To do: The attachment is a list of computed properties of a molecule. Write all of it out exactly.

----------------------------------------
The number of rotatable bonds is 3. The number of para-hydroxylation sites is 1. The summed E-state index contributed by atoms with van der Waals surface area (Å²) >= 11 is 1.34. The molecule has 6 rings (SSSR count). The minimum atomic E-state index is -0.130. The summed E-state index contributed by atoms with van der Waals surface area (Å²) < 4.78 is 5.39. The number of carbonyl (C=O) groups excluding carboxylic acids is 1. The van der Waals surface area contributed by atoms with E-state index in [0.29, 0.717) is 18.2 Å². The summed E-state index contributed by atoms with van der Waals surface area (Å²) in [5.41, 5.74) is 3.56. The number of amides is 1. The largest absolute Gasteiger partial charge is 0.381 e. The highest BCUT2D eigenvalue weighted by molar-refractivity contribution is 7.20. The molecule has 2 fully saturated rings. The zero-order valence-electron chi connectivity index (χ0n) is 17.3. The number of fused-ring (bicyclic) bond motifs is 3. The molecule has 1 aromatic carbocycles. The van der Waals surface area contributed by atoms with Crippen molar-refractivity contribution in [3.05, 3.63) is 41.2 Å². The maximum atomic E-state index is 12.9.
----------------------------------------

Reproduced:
The number of rotatable bonds is 3. The number of para-hydroxylation sites is 1. The summed E-state index contributed by atoms with van der Waals surface area (Å²) >= 11 is 1.34. The molecule has 6 rings (SSSR count). The minimum atomic E-state index is -0.130. The summed E-state index contributed by atoms with van der Waals surface area (Å²) < 4.78 is 5.39. The number of carbonyl (C=O) groups excluding carboxylic acids is 1. The van der Waals surface area contributed by atoms with E-state index in [0.29, 0.717) is 18.2 Å². The summed E-state index contributed by atoms with van der Waals surface area (Å²) in [5.41, 5.74) is 3.56. The number of amides is 1. The largest absolute Gasteiger partial charge is 0.381 e. The highest BCUT2D eigenvalue weighted by molar-refractivity contribution is 7.20. The molecule has 2 fully saturated rings. The zero-order valence-electron chi connectivity index (χ0n) is 17.3. The number of fused-ring (bicyclic) bond motifs is 3. The molecule has 1 aromatic carbocycles. The van der Waals surface area contributed by atoms with Crippen molar-refractivity contribution in [3.05, 3.63) is 41.2 Å². The maximum atomic E-state index is 12.9.